Energy and calcium stores are preserved in girls and young women with CF, independent of disease severity: An explanation for the 'gender gap'?

Greer, R. M., Buntain, H. M., Francis, P. W., Lewindon, P. J., Batch, J. A., O'Rourke, P. K. and Bell, S. C. (2004). Energy and calcium stores are preserved in girls and young women with CF, independent of disease severity: An explanation for the 'gender gap'?. In: V. Chernick, The Eighteenth Annual North American Cystic Fibrosis Conference. 18th Annual North American Cystic Fibrosis Conference, St. Louis, U.S.A., (336-336). 14-17 Oct, 2004. doi:10.1002/ppul.20143

Author Greer, R. M.
Buntain, H. M.
Francis, P. W.
Lewindon, P. J.
Batch, J. A.
O'Rourke, P. K.
Bell, S. C.
Title of paper Energy and calcium stores are preserved in girls and young women with CF, independent of disease severity: An explanation for the 'gender gap'?
Conference name 18th Annual North American Cystic Fibrosis Conference
Conference location St. Louis, U.S.A.
Conference dates 14-17 Oct, 2004
Proceedings title The Eighteenth Annual North American Cystic Fibrosis Conference   Check publisher's open access policy
Place of Publication Hoboken, U.S.A.
Publisher John Wiley & Sons
Publication Year 2004
DOI 10.1002/ppul.20143
ISSN 8755-6863
Editor V. Chernick
Volume 38
Issue S27
Start page 336
End page 336
Total pages 1
Collection year 2005
Language eng
Abstract/Summary Bioenergetics differ between males and females of many species. Human females apportion a substantial proportion of energy resources towards gynoid fat storage, to support the energetic burden of reproduction. Similarly, axial calcium accrual is favoured in females compared with males. Nutritional status is a prognostic indicator in cystic fibrosis (CF), but girls and young women are at greater risk of death despite equivalent nutritional status to males. The aim of this study was to compare fat (energy) and calcium stores (bone density) in males and females with CF over a spectrum of disease severity. Methods: Fat as % body weight (fat%) and lumbar spine (LS) and total body (TB) bone mineral density (BMD) were measured using dual absorption X-ray photometry in 127(59M) control and 101(54M) CF subjects, aged 9–25 years. An equation for predicted age at death had been determined using survival data and history of pulmonary function for the whole clinic, based on a trivariate normal model using maximum likelihood methods (1). For the CF group, a disease severity index (predicted age at death) was calculated from the derived equations according to each subjects history of pulmonary function, current age, and gender. Disease severity was classified according to percentile of predicted age at death (‘mild’ ≥75th, ‘moderate’ 25th–75th, ‘severe’ ≤25th percentile). Wt for age z-score was calculated. Serum testosterone and oestrogen were measured in males and females respectively. Fat% and LSBMD were compared between the groups using ANOVA. Results: There was an interaction between disease severity and gender: increasing disease severity was associated with greater deficits in TB (p=0.01), LSBMD (p<0.0001) and wt z-score (p=0.01) in males than females. These indices were preserved in females with severe disease compared with males (-0.36+/-0.9 vs -1.76+/-0.9, -0.88+/-1.1 vs - 3.0+/-0.9 and -0.31+/-0.91 vs -1.19+/-0.91 respectively). Fat% was higher in females as a group (p<0.0001), 25.3, 19.2, 20.9, 24.4 (SD 7.6)% for controls and those with mild, moderate and severe disease respectively, compared with 16.5, 13.6, 15.3, 15.9 (SD 7.6)% for corresponding groups in males. Testosterone was lower in males with CF (p=0.001 for comparison between the groups) but oestrogen similar to normal controls in females (p=0.75 for comparison between the groups). Conclusions: Girls and young women with CF had preserved BMD and wt z-score compared with males, and greater fat mass than males, independent of disease severity. We hypothesise that reproductive fitness favours diversion of energy resources in females to accrual of nutrient stores (fat and calcium), possibly at the expense of adaptation to the energy demands of CF disease. In contrast, males may be able to divert energy resources for support of cardiopulmonary and other functions, resulting in relatively improved prognosis. (1) Schluchter et al, Stat Med 2002;21:1271.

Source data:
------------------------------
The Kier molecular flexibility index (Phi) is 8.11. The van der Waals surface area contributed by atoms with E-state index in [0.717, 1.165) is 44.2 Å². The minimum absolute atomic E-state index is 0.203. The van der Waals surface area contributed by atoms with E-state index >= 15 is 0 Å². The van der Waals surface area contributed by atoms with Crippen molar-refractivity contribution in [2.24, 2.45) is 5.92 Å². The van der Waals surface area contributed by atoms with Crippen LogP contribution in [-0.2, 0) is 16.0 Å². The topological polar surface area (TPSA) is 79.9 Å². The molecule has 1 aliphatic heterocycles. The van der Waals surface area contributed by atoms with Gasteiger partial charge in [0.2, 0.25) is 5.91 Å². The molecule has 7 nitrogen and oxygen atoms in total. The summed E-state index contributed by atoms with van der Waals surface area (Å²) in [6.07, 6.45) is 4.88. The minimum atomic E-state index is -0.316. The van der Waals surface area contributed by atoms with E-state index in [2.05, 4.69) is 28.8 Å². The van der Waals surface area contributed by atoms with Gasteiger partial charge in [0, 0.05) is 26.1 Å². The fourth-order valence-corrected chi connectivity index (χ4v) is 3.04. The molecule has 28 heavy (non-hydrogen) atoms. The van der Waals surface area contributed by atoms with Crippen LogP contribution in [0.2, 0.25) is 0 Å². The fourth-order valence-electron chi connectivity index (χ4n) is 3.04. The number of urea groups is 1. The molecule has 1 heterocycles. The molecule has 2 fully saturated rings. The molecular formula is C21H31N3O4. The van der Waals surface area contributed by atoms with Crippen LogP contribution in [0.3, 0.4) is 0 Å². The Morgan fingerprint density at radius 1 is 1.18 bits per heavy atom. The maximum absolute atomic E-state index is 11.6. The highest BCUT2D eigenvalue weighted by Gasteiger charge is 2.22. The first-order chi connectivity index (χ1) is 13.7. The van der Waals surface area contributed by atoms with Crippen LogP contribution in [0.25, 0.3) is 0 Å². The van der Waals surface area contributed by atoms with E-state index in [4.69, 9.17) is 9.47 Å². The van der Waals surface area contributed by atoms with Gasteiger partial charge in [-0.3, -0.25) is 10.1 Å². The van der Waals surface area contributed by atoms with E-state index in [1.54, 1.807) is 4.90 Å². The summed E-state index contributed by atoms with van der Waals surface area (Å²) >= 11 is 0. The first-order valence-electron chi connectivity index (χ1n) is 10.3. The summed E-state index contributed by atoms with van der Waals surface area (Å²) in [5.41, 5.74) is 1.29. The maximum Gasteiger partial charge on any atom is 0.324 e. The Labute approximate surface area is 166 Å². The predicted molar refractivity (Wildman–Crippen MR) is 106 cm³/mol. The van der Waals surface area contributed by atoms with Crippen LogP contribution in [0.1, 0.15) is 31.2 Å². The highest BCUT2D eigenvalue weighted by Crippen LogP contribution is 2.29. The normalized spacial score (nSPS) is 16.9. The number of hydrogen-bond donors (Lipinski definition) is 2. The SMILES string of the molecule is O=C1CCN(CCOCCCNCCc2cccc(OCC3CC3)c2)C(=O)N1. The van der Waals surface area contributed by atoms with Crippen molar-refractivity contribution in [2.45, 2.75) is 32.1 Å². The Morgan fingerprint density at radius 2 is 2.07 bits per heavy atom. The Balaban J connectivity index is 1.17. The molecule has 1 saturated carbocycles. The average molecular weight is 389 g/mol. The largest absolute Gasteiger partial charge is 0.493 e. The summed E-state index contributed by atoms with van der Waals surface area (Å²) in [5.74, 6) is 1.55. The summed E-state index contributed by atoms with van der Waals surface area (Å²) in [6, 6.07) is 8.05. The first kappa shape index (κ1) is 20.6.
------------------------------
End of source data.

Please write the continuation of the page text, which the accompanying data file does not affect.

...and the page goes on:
Subjects EX
730110 Respiratory system and diseases (incl. asthma)
111005 Mental Health Nursing
Q-Index Code EX

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Created: Thu, 23 Aug 2007, 20:43:15 EST